When you buy your posts they will be 2.4m long unless you want to pay extra for the shorter posts at 1.8m. You now have to work out how much to cut off the posts.
Measure your fence panel height. The fence panel height in this project is 1.2m.
Add to this the depth of the gravel board you want to use. In our exmaple pictured we are using nice strong concrete gravel boards at 150mm deep.
Now add the height of the fence post that you would like to stick up above the fence panel. We have gone for a 150mm upstand.
This is purely down to your preferance and many people like to have the panels flush with the top of the post.
Now add the depth of post which is to be concreted into the ground, in this case, 500mm. Using the DIY Doctor project pages on fencing and also our project on digging the right size hole for your post, dig your first fence post hole at one end of your fence “run”.
Adding the depth, to the gravel board, to the panel, to the upstand, gives us exactly 2m.This means we had to cut 400mm off each post (remember your measuerments might be different so you might be cutting off a different amount).
Make sure you cut the 400mm from the right end of the post i.e.the bottom. It’s easy to see which is the top because it will be shaped in some way whereas the bottom will be square.
Be careful when using the cutter, they are very powerful indeed. If you decide to use an electric disk cutter you may find that each cut takes you an hour, and you wear out a disk for every post.
By using a 12-inch petrol cutter with a diamond blade, it only takes about 20 seconds. The typical cost of hire, for one day (as of March 2019) is about £25 plus VAT.
Now dig your first hole. The depth, in this case is 500mm. Look at our project on how to concrete fence posts using Postcrete and put your corner post in.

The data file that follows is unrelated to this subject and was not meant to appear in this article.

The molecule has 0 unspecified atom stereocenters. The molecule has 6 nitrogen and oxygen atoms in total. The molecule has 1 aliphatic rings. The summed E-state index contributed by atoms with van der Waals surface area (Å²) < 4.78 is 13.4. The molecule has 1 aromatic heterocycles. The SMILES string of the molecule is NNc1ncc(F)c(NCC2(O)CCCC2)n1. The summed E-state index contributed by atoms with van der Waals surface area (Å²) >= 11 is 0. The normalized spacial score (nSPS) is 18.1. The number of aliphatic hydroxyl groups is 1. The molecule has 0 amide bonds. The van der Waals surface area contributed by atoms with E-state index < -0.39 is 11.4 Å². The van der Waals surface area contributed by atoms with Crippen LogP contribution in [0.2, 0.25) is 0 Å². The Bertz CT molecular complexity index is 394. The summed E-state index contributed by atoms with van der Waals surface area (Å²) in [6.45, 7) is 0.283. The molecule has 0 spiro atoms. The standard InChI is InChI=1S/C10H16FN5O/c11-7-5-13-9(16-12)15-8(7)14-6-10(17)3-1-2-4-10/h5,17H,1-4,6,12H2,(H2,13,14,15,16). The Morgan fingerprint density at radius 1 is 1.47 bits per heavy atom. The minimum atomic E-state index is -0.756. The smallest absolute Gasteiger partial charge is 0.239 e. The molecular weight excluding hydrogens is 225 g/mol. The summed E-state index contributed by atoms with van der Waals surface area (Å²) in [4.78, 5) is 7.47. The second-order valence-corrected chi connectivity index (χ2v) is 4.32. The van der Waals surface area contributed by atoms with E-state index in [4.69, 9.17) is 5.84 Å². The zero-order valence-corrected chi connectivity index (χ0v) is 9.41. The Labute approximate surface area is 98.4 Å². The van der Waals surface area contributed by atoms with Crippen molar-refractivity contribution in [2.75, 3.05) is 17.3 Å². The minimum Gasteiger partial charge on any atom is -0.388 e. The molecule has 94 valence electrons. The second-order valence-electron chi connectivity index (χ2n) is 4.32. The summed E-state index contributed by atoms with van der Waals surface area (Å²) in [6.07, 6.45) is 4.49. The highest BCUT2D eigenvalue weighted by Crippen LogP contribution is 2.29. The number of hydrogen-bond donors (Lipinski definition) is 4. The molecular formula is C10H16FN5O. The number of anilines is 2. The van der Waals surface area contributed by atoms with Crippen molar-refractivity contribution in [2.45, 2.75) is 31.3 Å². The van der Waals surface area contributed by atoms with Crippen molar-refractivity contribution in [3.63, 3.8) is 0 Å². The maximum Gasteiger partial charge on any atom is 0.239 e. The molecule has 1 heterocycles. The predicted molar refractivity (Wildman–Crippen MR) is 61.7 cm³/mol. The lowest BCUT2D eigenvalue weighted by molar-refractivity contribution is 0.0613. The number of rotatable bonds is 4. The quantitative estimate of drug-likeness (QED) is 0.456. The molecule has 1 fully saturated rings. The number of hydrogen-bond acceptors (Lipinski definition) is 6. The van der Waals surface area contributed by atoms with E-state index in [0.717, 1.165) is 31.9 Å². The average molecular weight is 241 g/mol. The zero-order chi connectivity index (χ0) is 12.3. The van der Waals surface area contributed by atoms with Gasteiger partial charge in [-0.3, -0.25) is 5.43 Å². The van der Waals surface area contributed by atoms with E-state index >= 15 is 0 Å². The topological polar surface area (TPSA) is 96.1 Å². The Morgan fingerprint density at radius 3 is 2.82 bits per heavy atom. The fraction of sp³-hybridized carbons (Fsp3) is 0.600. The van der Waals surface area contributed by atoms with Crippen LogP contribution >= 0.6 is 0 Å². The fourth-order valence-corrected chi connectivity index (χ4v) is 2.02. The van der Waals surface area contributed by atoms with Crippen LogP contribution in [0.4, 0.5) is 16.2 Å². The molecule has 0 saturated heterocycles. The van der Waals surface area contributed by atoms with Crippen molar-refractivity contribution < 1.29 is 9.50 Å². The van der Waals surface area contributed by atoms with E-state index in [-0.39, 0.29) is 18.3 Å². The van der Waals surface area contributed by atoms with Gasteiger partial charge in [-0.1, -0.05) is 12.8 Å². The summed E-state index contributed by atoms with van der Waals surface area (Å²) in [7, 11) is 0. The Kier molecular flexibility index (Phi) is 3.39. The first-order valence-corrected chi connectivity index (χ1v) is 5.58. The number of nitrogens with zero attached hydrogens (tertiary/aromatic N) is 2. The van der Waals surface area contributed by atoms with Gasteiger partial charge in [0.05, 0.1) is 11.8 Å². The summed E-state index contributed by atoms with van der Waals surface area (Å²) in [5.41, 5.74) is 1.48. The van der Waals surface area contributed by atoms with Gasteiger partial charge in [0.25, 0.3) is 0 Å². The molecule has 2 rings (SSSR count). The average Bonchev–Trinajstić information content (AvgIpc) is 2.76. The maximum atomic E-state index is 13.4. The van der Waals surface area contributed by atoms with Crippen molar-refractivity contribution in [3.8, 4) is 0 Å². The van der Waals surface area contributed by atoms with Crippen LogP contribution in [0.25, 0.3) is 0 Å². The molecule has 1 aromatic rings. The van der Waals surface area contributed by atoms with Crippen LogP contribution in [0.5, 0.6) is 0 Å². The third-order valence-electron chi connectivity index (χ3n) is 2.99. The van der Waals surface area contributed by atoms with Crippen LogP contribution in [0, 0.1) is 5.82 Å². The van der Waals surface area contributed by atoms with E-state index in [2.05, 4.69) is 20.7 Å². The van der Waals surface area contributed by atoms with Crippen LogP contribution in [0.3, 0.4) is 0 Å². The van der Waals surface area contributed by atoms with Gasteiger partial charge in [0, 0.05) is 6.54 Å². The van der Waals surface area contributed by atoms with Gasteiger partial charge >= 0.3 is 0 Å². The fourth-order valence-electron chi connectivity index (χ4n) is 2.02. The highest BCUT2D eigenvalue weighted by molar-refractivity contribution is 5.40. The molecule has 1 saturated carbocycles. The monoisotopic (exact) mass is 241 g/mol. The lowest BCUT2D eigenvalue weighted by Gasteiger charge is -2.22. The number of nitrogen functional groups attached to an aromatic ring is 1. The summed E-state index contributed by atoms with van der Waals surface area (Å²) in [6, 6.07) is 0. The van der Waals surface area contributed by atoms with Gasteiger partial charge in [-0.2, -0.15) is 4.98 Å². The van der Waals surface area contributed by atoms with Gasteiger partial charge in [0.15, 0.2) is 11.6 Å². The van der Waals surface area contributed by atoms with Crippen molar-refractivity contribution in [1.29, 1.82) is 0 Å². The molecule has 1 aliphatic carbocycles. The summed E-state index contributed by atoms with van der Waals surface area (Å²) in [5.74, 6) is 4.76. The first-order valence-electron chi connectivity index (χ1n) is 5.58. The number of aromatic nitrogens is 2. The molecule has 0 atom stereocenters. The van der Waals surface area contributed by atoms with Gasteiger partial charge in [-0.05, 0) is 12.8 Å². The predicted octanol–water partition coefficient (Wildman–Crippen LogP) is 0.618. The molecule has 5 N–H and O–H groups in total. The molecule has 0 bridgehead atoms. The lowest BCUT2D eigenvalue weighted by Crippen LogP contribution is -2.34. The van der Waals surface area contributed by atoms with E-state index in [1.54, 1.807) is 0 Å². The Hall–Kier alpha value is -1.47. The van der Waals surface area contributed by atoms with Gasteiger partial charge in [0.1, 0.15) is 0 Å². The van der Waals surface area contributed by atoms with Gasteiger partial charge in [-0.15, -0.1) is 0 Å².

Keep your level against the post, in both planes, until the Postcrete has gone hard. A post level can be a useful tool to ensure that you are level in both planes:
Next, place a gravel board into the slot and dig your second post hole at the end of the gravel board. This allows you to dig the hole in exactly the place you need it which saves you wasting any concrete.
Fix your next post and so on to the end post, slotting the gravel boards in as you go. The Postcrete will go hard very quickly but one bag is not likely to fill the hole up.
You can always top up the hole with some ballast and sand mixed as shown in our project on mixing concrete.
Make sure you use a string line, or straight edge to keep your fence as straight as possible.
All that remains is to drop your fence panels in and you are now a master of the concrete fence post!
While it might seem daunting to attempt to fence with concrete posts and concrete gravel boards, it is not a great deal more difficult as you have hopefully seen.
Compared to timber post, concrete posts last much longer and are much easier to maintain so that little extra effort up front will pay you back in the long run.
We hope that you will consider using precaste concrete fence posts and gravel boards on your next panel fencing project.